The other major concern in India, where construction workers falling off scaffoldings to their death is so regular that it does not even make it to the media, is safety.
Thus LEED-India has a new pre-requisite for safety, says Scot Hurst, chairman of the LEED steering committee, which will award points for the safety of both construction employees and building occupants.

An indigenised ratings-system might be a necessary condition to set off the green-building revolution in India but it is hardly sufficient. For that, the IGBC will have to tackle the perception that going green is expensive, and show Indian developers that the costs incurred in special fittings can be more than recovered in the savings in energy.

Two, India will need more LEED-accredited professionals to catalyse local projects - it has five at present. But most important, what India needs is manufacturers and suppliers of green-building materials - fly-ash cement, recycled steel and tiles, low VOC (volatile organic compounds) paints and adhesives and the like.

Srinivas recalls a conversation with a vendor who, when asked what was the percentage of recyclable material in his products, answered that his products were not recylced at all!It will take a long time to change perceptions like those of this vendor, but if the IGBC and LEED-India succeed in sensitising real-estate developers to the environment then they will have made our cities better places to live in.


LEED India

The Leadership in Energy and Environmental Design (LEED-INDIA) Green Building Rating System is a nationally and internationally accepted benchmark for the design, construction and operation of high performance green buildings.

LEED-INDIA provides building owners, architects, consultants, developers, facility managers and project managers the tools they need to design, construct and operate green buildings.

LEED-INDIA promotes a whole-building approach to sustainability by recognizing performance in the following five key areas:
Sustainable site development
Water savings
Energy efficiency
Materials selection and
Indoor environmental quality

LEED-INDIA rating system provides a roadmap for measuring and documenting success for every building type and phase of a building lifecycle.

Specific LEED-INDIA programs include:
LEED India for New Construction (LEED India NC)
LEED India for Core and Shell (LEED India CS)


LEED-India Ratings System Launched 2007 IGBC Green Design Competition Winners
Mr. Madhavan Nair, Chairman - ISRO released the first copy of LEED-India Green Building Rating System. LEED-India projects would be accepted for registration from January 1, 2007 onwards.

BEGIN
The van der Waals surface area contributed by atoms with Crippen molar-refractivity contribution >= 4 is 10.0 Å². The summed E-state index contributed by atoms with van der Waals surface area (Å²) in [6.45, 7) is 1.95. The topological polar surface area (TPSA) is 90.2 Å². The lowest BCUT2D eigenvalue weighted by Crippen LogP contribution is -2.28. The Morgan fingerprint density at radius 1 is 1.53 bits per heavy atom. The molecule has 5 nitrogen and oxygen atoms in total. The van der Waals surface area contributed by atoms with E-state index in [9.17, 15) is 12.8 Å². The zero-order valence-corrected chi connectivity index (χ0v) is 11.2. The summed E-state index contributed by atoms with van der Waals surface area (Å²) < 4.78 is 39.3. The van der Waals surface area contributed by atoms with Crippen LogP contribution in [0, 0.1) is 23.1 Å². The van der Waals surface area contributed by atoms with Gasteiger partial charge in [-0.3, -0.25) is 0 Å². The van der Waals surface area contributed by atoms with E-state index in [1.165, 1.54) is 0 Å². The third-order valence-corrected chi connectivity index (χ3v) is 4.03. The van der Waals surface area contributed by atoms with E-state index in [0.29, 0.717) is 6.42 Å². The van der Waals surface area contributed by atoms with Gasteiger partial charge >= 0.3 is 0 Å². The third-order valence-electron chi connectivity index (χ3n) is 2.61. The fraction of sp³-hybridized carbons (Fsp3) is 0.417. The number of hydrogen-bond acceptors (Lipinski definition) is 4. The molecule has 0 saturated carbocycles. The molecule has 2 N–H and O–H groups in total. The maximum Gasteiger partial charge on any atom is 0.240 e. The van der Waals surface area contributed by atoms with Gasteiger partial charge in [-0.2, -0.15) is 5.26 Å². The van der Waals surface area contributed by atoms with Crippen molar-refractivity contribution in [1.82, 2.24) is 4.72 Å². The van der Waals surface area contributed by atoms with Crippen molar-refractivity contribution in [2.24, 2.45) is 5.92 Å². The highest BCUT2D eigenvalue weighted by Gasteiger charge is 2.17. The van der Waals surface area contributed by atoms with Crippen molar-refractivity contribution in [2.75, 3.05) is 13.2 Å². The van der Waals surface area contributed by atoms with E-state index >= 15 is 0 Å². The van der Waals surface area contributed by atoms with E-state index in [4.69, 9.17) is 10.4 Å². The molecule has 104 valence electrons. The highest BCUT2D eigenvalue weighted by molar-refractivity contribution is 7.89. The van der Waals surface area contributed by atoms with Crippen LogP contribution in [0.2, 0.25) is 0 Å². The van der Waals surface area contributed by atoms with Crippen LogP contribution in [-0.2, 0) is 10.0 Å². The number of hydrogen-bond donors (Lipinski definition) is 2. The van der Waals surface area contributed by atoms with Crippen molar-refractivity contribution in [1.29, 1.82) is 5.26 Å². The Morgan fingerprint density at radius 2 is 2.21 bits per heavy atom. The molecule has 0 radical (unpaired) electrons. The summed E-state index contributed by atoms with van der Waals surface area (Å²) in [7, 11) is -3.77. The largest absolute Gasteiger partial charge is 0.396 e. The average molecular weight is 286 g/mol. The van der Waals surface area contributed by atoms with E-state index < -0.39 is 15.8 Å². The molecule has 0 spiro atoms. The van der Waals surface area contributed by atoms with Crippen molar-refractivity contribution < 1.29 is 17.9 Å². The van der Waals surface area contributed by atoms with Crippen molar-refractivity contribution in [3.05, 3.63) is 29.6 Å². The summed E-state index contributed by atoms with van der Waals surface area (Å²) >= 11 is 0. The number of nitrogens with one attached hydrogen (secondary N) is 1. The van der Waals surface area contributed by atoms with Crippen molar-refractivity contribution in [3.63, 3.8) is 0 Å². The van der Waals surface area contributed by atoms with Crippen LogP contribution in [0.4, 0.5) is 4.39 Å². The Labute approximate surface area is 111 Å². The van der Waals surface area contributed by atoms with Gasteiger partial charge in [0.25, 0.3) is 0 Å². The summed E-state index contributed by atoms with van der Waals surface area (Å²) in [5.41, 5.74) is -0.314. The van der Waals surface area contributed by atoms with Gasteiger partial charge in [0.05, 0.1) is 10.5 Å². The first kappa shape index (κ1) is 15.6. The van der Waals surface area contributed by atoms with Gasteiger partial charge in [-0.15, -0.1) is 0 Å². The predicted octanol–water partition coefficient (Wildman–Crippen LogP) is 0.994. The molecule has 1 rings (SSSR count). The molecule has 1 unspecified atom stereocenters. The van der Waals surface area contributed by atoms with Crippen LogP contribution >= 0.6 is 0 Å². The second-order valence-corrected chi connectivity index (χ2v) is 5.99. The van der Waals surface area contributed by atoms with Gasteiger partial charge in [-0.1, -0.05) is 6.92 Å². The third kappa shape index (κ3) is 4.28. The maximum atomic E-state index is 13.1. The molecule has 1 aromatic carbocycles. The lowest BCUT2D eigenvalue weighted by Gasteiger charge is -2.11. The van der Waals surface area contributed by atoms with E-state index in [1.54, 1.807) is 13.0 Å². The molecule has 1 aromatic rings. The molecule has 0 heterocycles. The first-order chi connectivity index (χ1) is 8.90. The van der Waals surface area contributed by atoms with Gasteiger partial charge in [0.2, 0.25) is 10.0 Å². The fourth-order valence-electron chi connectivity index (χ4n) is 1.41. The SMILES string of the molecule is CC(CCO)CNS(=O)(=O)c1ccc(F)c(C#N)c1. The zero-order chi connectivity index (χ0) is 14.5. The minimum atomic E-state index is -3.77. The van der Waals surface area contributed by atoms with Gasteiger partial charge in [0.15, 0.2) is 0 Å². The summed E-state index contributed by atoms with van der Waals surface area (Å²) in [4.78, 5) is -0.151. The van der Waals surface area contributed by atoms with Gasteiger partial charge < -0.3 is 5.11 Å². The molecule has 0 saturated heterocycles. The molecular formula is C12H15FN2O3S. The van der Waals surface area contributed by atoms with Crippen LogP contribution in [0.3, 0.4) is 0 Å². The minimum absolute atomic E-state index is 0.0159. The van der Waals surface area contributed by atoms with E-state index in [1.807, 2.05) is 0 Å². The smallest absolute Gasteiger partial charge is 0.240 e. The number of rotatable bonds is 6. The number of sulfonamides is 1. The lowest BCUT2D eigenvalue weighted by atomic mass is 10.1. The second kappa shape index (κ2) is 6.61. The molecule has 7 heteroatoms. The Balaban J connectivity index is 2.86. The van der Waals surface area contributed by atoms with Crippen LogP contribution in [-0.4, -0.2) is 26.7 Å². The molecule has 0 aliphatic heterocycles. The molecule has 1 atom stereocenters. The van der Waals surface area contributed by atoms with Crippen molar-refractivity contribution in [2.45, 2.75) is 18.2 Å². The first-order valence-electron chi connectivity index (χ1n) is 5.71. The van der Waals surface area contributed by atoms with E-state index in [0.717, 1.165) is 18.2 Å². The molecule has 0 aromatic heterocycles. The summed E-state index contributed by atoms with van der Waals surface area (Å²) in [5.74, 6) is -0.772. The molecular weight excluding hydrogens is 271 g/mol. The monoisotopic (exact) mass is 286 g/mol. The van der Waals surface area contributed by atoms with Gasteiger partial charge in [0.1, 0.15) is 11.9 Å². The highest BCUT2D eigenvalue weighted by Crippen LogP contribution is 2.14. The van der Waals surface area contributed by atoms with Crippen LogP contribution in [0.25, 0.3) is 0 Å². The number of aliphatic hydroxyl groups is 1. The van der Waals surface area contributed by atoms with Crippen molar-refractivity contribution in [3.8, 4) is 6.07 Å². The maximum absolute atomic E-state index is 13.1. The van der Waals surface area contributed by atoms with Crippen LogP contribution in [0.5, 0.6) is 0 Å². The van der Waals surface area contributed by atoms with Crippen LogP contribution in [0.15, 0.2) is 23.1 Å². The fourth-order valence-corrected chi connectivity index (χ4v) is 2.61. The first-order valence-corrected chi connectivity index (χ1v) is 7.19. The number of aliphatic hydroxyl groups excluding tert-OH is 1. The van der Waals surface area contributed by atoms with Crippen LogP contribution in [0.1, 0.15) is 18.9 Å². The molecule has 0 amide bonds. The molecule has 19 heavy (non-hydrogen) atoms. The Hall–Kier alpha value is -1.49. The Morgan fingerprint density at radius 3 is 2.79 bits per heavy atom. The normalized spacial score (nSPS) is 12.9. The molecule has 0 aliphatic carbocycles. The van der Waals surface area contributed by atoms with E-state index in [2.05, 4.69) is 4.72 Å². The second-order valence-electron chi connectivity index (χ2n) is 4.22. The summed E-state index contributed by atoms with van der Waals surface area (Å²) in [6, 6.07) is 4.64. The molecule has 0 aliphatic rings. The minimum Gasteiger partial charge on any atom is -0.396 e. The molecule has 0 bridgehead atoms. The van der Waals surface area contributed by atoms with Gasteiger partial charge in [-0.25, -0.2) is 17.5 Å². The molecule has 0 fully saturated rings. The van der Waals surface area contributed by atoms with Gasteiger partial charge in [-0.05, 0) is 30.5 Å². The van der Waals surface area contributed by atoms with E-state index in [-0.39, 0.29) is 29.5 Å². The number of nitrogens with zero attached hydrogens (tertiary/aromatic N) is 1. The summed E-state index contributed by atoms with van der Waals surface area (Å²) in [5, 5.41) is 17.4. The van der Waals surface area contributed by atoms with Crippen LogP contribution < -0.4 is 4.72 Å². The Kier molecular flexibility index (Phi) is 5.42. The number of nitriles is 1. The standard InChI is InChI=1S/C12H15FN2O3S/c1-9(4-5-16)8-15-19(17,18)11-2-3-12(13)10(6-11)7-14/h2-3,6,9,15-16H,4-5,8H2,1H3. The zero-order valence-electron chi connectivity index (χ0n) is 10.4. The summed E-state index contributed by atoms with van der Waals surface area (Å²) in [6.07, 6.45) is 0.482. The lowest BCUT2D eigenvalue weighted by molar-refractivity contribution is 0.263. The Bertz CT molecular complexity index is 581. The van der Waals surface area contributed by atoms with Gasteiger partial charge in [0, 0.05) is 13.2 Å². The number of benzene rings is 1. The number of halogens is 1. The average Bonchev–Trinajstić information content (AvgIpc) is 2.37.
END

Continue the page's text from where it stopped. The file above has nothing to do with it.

Good Relations
Mr. Madhavan Nair, Chairman – ISRO released the first copy of LEED-India Green Building Rating System. LEED-India projects would be accepted for registration from January 1, 2007 onwards. The LEED-India now would adopt a number of Indian Codes and Standards. For example, now the reference codes would be the National Building Code, MoEF guidelines, Central Pollution Control Board norms, and the Energy Conservation Building Codes of the BEE.
“As we go along the LEED-India would be evolved based on the market feed back and experiences”, said Mr. ParasuRaman R, Chairman IGBC and Vice Chairman WGBC.
The Indian Green Building Council has been adopting the LEED rating for the past 5 years. Today more than 40 buildings are directly applying the LEED US rating system. Almost 95% of the credits are applicable in the Indian context. To indigenize few of the points, IGBC formed the LEED-India Core committee above two years back, under the chairmanship of Mr C N Raghavendran, CRN Architects.

IGBC Green Design Awards
Mr. Madhavan Nair, Chairman ISRO presented the awards to winners. The winning team was from MEASI Academy, Chennai – Sandeep Vasanth and Janani A. The team that came in close second was from NIT Trichy, Thanikvel and Ilayaraja. The team in the third position was Soumya Chakraborthy and Florina Dutt from Jadavpur University, Kolkata.
The IGBC Green Design Competition was planned to motivate and educate students of design on sustainable solutions for our built environment; to evolve an architectural vocabulary that helps maintain ecological balance. The objective was also to familiarize them with these concepts and inspire students to make them a part of their intrinsic design philosophy.

The topic chosen for the IGBC Green Design Competition was a green home for a family of five, comprising a couple their two children and a grand parent. The maximum size that was stipulated was 3500 sft. The students were free to locate their home anywhere. This location would determine their other constraints of climate and context. They were to participate as teams of two members each.Around 315 teams registered for the competition. The competition was ably coordinated by Ethos, Kolkata an organization that works towards motivating students across India.